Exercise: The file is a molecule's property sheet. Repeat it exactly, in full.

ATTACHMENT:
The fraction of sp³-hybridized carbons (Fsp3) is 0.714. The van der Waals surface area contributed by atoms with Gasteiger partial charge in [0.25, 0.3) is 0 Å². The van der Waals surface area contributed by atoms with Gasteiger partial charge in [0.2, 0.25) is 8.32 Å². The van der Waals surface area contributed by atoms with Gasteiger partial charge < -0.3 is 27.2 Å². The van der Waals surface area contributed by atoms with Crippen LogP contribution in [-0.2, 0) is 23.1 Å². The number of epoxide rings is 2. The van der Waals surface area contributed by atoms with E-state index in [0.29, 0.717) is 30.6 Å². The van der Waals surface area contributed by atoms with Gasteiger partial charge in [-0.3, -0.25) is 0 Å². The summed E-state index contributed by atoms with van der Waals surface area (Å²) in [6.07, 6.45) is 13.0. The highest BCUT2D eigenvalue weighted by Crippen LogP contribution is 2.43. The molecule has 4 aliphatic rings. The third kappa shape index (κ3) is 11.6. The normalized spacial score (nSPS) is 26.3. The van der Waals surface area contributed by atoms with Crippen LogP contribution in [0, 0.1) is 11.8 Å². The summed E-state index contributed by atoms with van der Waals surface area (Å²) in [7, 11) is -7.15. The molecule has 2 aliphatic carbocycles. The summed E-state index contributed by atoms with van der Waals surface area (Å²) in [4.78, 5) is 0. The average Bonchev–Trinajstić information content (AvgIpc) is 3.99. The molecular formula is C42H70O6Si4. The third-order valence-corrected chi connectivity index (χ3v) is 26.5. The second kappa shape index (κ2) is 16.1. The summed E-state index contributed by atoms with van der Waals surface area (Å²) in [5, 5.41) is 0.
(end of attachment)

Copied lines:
The fraction of sp³-hybridized carbons (Fsp3) is 0.714. The van der Waals surface area contributed by atoms with Gasteiger partial charge in [0.25, 0.3) is 0 Å². The van der Waals surface area contributed by atoms with Gasteiger partial charge in [0.2, 0.25) is 8.32 Å². The van der Waals surface area contributed by atoms with Gasteiger partial charge < -0.3 is 27.2 Å². The van der Waals surface area contributed by atoms with Crippen LogP contribution in [-0.2, 0) is 23.1 Å². The number of epoxide rings is 2. The van der Waals surface area contributed by atoms with E-state index in [0.29, 0.717) is 30.6 Å². The van der Waals surface area contributed by atoms with Gasteiger partial charge in [-0.3, -0.25) is 0 Å². The summed E-state index contributed by atoms with van der Waals surface area (Å²) in [6.07, 6.45) is 13.0. The highest BCUT2D eigenvalue weighted by Crippen LogP contribution is 2.43. The molecule has 4 aliphatic rings. The third kappa shape index (κ3) is 11.6. The normalized spacial score (nSPS) is 26.3. The van der Waals surface area contributed by atoms with Crippen LogP contribution in [0, 0.1) is 11.8 Å². The summed E-state index contributed by atoms with van der Waals surface area (Å²) in [7, 11) is -7.15. The molecule has 2 aliphatic carbocycles. The summed E-state index contributed by atoms with van der Waals surface area (Å²) in [4.78, 5) is 0. The average Bonchev–Trinajstić information content (AvgIpc) is 3.99. The molecular formula is C42H70O6Si4. The third-order valence-corrected chi connectivity index (χ3v) is 26.5. The second kappa shape index (κ2) is 16.1. The summed E-state index contributed by atoms with van der Waals surface area (Å²) in [5, 5.41) is 0.